Since the blog is called What a Mesh!, let’s start by mentioning a couple of things about one of the most interesting features in AutoCAD 2010, called Free-Form Design.
Many requests were coming to the Product Management team about the ability to work with smooth geometry. There could have been many potential approaches for this, and one of the decisive reasons to work with subdivision surfaces was to enable our users to work with a very intuitive approach to modeling. We have seen how 3D adoption has increased dramatically during the last years, and we definitely want to provide our users with tools that will make that transition easy. The fact that Free-Form Design enables you to sculpt mesh primitives with a variety of tools makes it become a very tactile approach to modeling. Sculpting with some sort of clay is one of the first exercises a kid does at school, due to the same reason. It’s intuitive, it unleashes the creative process, and it is fun!
Subdivision surfaces have been around for a while in the Media and Entertainment industry, since it’s a very cost efficient way to represent and render a smooth surface by using a series of planar faces. You can increase the level of smoothness by just a click, and get back to a previous level of smoothness if appropriate. In following posts, I’ll work with specific examples in order to introduce not only the features, but also best practices.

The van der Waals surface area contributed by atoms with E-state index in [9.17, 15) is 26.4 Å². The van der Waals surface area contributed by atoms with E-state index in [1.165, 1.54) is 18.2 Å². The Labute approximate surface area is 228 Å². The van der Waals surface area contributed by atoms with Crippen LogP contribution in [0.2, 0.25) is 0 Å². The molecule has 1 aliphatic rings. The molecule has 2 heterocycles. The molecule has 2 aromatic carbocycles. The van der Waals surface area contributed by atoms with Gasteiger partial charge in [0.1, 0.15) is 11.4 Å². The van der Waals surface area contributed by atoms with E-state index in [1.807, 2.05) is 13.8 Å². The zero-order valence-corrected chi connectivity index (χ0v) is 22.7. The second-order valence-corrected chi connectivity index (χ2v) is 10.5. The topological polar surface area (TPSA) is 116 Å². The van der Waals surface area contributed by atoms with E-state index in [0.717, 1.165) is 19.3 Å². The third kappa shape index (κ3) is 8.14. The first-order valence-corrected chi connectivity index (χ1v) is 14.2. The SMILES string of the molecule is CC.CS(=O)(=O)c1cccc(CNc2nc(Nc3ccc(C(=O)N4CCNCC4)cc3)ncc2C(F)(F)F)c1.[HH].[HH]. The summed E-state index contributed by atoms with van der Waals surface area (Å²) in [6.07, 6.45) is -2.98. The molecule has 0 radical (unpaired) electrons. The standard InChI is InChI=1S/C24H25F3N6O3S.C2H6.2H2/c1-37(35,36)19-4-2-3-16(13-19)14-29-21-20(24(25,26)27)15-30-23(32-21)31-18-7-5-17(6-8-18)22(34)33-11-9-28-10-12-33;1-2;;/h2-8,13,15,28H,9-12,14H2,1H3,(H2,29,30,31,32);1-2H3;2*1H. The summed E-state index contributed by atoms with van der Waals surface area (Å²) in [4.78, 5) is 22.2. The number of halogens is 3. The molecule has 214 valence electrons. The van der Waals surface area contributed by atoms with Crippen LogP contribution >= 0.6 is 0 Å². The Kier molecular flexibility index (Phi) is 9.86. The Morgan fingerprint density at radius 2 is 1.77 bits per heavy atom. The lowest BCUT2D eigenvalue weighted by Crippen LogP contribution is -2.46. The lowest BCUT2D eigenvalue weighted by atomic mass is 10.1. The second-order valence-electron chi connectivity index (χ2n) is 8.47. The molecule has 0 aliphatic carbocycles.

The image below shows a primitive (in this case, a box, to the left), that has a preconfigured amount of subdivisions. We will call this Level 0. The model in the middle is the same box with a Level 1 of smoothness, and the model to the right is the maximum level of smoothness allowed, Level 4.
If we refine the smoothed meshes (and we’ll talk about this later), we would get a radically bigger amount of faces in each object. For example, the Level 0 had 64 faces, the Level 1 had Level 0x4=256 faces, and Level 4… guess… Level 0x4x4x4x4= 16384 faces!
As you can see, the number of faces can quickly become quite impressive, and, by the way, I really don’t believe you’ll ever need so much level of detail. Best practices are coming in following posts. Stay tuned!